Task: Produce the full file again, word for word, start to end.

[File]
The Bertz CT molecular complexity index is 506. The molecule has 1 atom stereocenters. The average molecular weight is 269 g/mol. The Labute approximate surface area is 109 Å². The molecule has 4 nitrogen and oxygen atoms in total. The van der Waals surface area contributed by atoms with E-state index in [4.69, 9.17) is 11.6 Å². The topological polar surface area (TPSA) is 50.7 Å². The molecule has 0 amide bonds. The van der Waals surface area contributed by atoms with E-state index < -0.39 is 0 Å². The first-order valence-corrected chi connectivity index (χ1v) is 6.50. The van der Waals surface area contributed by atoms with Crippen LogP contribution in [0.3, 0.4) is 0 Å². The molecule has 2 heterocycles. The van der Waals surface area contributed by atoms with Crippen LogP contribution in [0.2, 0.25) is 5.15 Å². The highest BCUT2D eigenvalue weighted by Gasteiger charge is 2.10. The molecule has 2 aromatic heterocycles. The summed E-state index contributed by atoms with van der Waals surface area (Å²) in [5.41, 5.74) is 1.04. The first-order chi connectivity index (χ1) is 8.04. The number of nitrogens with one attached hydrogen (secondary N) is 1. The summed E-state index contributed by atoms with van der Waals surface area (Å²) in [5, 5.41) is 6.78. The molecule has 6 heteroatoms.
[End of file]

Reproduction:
The Bertz CT molecular complexity index is 506. The molecule has 1 atom stereocenters. The average molecular weight is 269 g/mol. The Labute approximate surface area is 109 Å². The molecule has 4 nitrogen and oxygen atoms in total. The van der Waals surface area contributed by atoms with E-state index in [4.69, 9.17) is 11.6 Å². The topological polar surface area (TPSA) is 50.7 Å². The molecule has 0 amide bonds. The van der Waals surface area contributed by atoms with E-state index < -0.39 is 0 Å². The first-order valence-corrected chi connectivity index (χ1v) is 6.50. The van der Waals surface area contributed by atoms with Crippen LogP contribution in [0.3, 0.4) is 0 Å². The molecule has 2 heterocycles. The van der Waals surface area contributed by atoms with Crippen LogP contribution in [0.2, 0.25) is 5.15 Å². The highest BCUT2D eigenvalue weighted by Gasteiger charge is 2.10. The molecule has 2 aromatic heterocycles. The summed E-state index contributed by atoms with van der Waals surface area (Å²) in [5.41, 5.74) is 1.04. The first-order chi connectivity index (χ1) is 8.04. The number of nitrogens with one attached hydrogen (secondary N) is 1. The summed E-state index contributed by atoms with van der Waals surface area (Å²) in [5, 5.41) is 6.78. The molecule has 6 heteroatoms.